Mexican Institute Of Sound

If you were to ask, 9 out of 10 cats would tell you that they could name just one song that encapsulates the idea of Mexican Institute Of Sound, and that would be Mas Que Nada – a Brazilian song. So expectations for “Méjico Máxico” were somewhat limited to it being… latin-ish.

But from opening track “Bienvenidos A Mi Disco” to the final (of 8) bonus tracks, “M.F.P.D.A”, this album captivated me. The combination of styles that it boasts, along with the mysteriousness that every foreign language release brings made me want to play it again and again. And I did. And then some.

I’ll get the obvious observations out of the way first. You can’t help but love “Mirando A Las Muchachas”, partly because you can sing along to it after only 2 or 3 listens, partly due to the building tempo and mixture of styles, but mostly because it heavily samples “Music To Watch Girls By” – to devastating effect: the main hook is simply contagious.

On the flip side, there’s “OK!”, which is perky the first time you hear it, bland the second and downright annoying from the third on. I think the fact that the rest of the album is so inventive and varied makes a track where the word “OK!” is repeated ad infinitum just seem lazy.

There are far too many excellent tracks on this album for me to pick out every highlight by name, but then again, it’s not the sort of record that you listen to for individual tracks. Camilo Lara, the man behind the institutionalised band name, carefully mixes each track so that, up to a minute before the following track begins, there are elements of it being echoed and brought into your sub-consciousness.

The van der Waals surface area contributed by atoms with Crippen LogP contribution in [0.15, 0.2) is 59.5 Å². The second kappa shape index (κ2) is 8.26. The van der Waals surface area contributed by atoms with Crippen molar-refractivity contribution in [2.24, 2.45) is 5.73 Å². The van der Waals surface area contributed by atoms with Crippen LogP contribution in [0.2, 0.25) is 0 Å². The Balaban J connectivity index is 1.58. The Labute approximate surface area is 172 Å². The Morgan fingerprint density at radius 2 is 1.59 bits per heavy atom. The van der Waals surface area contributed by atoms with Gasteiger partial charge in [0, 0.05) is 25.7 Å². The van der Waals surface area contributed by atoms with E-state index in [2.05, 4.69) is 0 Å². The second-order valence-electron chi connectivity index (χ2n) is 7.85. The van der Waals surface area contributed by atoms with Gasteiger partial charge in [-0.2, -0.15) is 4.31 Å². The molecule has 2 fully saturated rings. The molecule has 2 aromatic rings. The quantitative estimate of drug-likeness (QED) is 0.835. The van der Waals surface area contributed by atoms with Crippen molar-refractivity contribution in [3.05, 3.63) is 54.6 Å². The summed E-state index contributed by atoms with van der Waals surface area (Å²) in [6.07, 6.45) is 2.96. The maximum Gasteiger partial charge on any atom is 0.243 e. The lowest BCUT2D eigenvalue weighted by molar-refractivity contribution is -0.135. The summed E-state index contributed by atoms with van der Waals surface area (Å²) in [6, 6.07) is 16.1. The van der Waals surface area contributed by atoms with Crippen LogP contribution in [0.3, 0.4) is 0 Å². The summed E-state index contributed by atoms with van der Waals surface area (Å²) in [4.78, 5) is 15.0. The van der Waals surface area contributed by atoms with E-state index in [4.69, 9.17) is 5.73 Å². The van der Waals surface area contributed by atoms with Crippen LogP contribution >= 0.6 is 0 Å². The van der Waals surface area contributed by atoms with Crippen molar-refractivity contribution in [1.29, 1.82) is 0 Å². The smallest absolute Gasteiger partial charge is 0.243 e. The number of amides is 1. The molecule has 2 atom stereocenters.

And then there are the tracks that you expect to become one thing, but that morph into a completely different creature. Take “Drume Negrita”, which starts off like a skit, but becomes a densely-layered 5-minute monster.

So the beauty with Méjico Máxico is that it’s never quite what you expect it to be. Ideal both floating in the background or up loud in the car, it’s flexible, diverse and engaging (mostly…). What’s more, you’ll find that all kinds of different people enjoy it. I’ve played this to friends who listen to all kinds of different musical genres and they all loved it regardless. An eye – and ear – opener, well worth buying right now!

Simon Middleyard